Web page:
What is a punnett square?
A Punnett square is a diagram that is used to show the potential genetic makeup of the offspring of a particular cross. The square is particularly useful to determine probabilities of phenotype and genotype ratios in the offspring.
For example, if you were to perform the following cross...
The punnett square would look like this...
Note the ratios of the offspring. The genotype ratio is 1AA : 2Aa : 1aa while the phenotype ratio is 3 dominant : 1 recessive. So if 'A' stood for 'apple cheeks' and 'a' stood for 'rosy cheeks' then the phenotype ratio would be 3 apple cheeks : 1 rosy cheeks.
The above cross is called a monohybrid cross because it only deals with one trait. If we wanted to talk about two traits at the same time we would perform a dihybrid cross. Suppose we wanted to talk about 'apple/rose cheeks' and about height (tall/short). We would then create a larger punnett square.
For example, suppose we wanted to perform the following cross...
The punnett square would look like this...
The top row and left most column denote the possible combinations of genes each parent can give to the offspring (the possible alleles in each sperm or egg). Each parent will give one of each of the possible letters. That way, when you combine the letters from the father and mother you have a total set in the children.
Note that there are 16 offspring boxes in this dihybrid cross. Each offspring has 4 letters (2 pair) just like their parents. If you build a punnett square and the offspring don't have the same number of pairs of chromosomes as their parents, then you did something wrong. This is a good self check when you are solving problems.
You should also note that when you make a dihybrid cross where the parents are heterozygous for both traits the phenotype ratio is 9:3:3:1. More specifically, there are 9 dominant/dominant : 3 dominant/recessive : 3 recessive/dominant : 1 recessive/recessive. If you commit this to memory it will make larger crosses easier to solve.
It is important to understand that these are the probabilistic outcome for the offspring, but in the real world parents could have two children and they are both homozygous recessive (ttaa). The odds of this are 1/16 x 1/16 = 1/256, but it is absolutely possible.
Situations where Punnett squares do not apply (from Wikipedia Punnett Square)
The phenotypic ratios of 3:1 and 9:3:3:1 are theoretical predictions based on the assumptions of segregation and independent assortment of alleles. Deviations from expected ratios can occur if any of the following conditions exists:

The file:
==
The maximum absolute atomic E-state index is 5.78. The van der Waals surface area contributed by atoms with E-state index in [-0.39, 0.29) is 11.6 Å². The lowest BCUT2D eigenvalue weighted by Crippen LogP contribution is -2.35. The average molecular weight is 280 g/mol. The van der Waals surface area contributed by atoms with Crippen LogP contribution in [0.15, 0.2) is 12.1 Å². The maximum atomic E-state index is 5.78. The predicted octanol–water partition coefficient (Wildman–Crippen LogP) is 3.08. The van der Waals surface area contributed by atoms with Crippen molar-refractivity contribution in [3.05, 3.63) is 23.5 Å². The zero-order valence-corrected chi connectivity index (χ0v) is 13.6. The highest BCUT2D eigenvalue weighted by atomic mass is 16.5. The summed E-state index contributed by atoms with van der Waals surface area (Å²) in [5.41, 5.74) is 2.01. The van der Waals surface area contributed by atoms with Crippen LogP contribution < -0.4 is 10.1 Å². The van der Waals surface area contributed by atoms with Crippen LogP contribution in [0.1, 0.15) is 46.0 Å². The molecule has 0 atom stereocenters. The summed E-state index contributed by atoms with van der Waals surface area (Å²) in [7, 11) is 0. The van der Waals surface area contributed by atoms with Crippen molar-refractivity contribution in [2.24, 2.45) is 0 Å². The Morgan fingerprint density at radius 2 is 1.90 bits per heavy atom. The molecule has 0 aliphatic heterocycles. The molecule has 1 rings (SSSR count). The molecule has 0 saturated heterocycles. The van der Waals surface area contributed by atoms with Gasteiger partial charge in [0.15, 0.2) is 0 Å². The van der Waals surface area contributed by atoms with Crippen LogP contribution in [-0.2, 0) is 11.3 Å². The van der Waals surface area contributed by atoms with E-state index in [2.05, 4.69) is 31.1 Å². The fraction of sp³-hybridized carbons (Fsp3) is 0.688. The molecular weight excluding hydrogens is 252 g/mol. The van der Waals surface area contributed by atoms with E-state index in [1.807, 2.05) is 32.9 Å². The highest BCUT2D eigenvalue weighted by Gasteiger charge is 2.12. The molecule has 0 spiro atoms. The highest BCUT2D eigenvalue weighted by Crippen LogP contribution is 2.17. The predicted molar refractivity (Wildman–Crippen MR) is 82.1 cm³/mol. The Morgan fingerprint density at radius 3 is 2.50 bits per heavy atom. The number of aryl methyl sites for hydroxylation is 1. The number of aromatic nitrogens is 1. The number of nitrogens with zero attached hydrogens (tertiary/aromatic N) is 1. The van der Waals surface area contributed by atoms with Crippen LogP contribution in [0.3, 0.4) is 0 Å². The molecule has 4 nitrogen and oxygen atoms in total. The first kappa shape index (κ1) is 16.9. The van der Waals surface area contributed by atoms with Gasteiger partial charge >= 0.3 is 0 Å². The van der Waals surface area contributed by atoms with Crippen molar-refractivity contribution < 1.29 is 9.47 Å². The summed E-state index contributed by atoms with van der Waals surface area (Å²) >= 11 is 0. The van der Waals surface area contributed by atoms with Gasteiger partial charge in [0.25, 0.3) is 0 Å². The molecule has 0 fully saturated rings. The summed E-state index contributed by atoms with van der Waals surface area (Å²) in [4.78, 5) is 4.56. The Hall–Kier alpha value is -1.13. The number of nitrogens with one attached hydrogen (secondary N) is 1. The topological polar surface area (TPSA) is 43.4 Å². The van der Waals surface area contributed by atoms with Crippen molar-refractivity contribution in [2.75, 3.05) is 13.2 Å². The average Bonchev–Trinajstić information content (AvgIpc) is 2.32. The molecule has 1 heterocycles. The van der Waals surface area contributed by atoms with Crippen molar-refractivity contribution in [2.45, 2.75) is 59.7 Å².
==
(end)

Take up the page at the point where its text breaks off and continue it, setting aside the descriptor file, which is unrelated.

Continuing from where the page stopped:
- the alleles in question are on the same chromosome and linked
- one parent lacks a copy of the gene, e.g. human males have only one X chromosome, from their mother, so only the maternal alleles have an effect on the organism (see sex linkage)
- the survival rate of different genotypes is not the same, e.g. one combination of alleles may be incompatible with life so that the affected offspring expires in utero
- alleles may show incomplete dominance or co-dominance (see dominance relationship)
- there are genetic interactions (epistasis) between alleles of different genes
- the trait is inherited on genetic material from only one parent, e.g. mitochondrial DNA is only inherited from the mother (see maternal effect)
- the alleles are imprinted
Use the external links below to learn more about punnett squares and practice various crosses.
Punnett Squares 1 - use this interactive to see how to make punnett squares and solve practice problems with chickens and lemmings.
Punnett Squares 2 - use this site to practice monohybrid and dihybrid crosses.
Punnett Squares 3 - this page is long but well worth it. It has a number of interactive problems that starts with a monohybrid cross and then proceeds to a test cross, incomplete dominance, dihybrid, codominance/multiple alleles, trihybrid, polygenic, linked genes, sex-linked, sex influenced, and epistasis. Wheww, that is a lot of stuff, but if you can do everything on this site then you pretty much get the whole genetic cross stuff.
Punnett Square Calculator - this site has a punnett square calculator where you can enter the parent genotypes and see the resultant square. This is especially good for large crosses or to check your work on smaller crosses.